Deputy rises to the helm at California's CDIAC

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Robert Berry, the man Mark Campbell, former head of the California Debt and Investment Advisory Commission, selected to be his deputy in 2010, will take the helm at the agency.

Berry is a natural and he has all the qualities needed by someone to run CDIAC, said Mark DeSio, communications director for the state treasurer’s office.

The executive director position at CDIAC has been vacant since Campbell left in September to work as the managing director and head of western region client engagement for Aquorn Inc., a cloud-based debt management service for public agencies.

CDIAC provides information, education and technical assistance on debt issuance and public fund investments to the state’s local governments, agencies and public finance professionals. It is also the clearinghouse for debt issuance information and CDIAC employees compile data from all municipal debt issuers in the state. The agency organizes a pre-conference event to The Bond Buyer’s annual California Public Finance conference.

DeSio, who was on the final selection committee, said Berry stood out as the right person for the job. He offers continuity from Campbell, who was an institution at CDIAC, has the financial acumen and has the customer-centric approach also favored by Treasurer Fiona Ma, DeSio said.

Campbell and Berry had worked together prior to their time at CDIAC in economic development for the state, where they helped attract private companies in the U.S. and around the world to do business in the state.

When former Treasurer Bill Lockyer appointed Campbell to head CDIAC, Campbell asked Berry, who was then a manager in the Capital Markets Group of Panattoni Development Co., to be the organization’s second in command.

“I am honored to be named executive director of CDIAC. The organization has a long history of working with treasurers dating back to its inception in 1981,” Berry said. “I am excited to continue on with the important projects in the works. There is a level of anxiety in making sure we meet the needs of our public finance constituents, but it’s also exciting to be leading efforts to make sure the organization is headed in the right direction.”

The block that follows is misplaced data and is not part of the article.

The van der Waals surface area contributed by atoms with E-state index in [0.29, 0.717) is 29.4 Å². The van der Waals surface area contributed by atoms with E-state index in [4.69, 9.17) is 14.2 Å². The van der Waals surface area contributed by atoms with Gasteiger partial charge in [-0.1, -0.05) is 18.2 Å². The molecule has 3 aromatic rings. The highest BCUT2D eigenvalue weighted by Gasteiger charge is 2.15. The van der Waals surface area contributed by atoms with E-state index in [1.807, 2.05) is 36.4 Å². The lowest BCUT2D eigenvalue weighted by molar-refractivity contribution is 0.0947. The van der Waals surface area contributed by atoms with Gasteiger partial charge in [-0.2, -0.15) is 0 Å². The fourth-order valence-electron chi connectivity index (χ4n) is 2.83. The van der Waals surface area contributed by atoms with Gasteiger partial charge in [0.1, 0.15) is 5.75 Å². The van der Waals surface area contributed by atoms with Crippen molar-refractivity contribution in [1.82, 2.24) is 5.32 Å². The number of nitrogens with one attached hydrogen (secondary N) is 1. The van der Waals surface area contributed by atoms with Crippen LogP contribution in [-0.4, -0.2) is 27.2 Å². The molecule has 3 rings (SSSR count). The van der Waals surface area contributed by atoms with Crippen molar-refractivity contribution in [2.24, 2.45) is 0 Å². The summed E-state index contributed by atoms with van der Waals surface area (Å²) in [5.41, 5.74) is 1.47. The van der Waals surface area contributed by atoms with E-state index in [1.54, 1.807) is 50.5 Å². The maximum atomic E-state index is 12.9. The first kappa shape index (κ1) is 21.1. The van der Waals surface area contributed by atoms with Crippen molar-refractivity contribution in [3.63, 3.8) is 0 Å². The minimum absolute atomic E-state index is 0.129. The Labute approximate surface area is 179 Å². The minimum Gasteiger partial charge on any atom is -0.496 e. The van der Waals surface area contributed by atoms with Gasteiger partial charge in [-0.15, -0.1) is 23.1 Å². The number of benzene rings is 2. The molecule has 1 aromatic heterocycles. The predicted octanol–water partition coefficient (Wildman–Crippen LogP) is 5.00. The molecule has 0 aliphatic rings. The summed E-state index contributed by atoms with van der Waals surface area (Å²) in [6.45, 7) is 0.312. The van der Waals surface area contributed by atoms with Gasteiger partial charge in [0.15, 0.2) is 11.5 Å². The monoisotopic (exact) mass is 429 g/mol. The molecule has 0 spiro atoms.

Berry spearheaded development of the Debt Watch website under then-Treasurer John Chiang that enables users to search data on the state’s bond sales and he worked closely with Campbell in helping to bring on new technology to make CDIAC’s data on public finance sales and educational materials more user-friendly.

CDIAC has some big projects underway that Berry wants to fine tune including a next generation version of Debt Watch and creating an app for the debt financing guide that is currently an enhanced PDF. The new debt guide will be more relational, so users can more easily find the section that answers their question, rather than reading it front to back, Berry said. Users will also be able to log in and keep notes making it a more personalized tool for the issuer community.

The organization collects the increased disclosure required from the state’s issuers after Senate Bill 1029 was approved by state lawmakers in 2017 to ensure better tracking of bond proceeds. The law originated after the bond embezzlement scandal involving the chief financial officer for the Association of Bay Area Governments.

The state used to only require issuers to provide information when bonds priced and closed, but now requires annual reports from issuers outlining how the bond proceeds are being used. But Berry said the current method of gathering information has glitches and is a hassle for issuers. It requires, for instance, that issuers file separately on each issue, rather than being able to submit a single report covering a dozen or 100 issues.

So far, compliance is about 50% on the law that took effect in January 2018, he said.

“We would like to get that number higher,” he said. “But we know the system we use to collect information is cumbersome and time consuming.”

Making that system more efficient is one of his highest priorities, Berry said.

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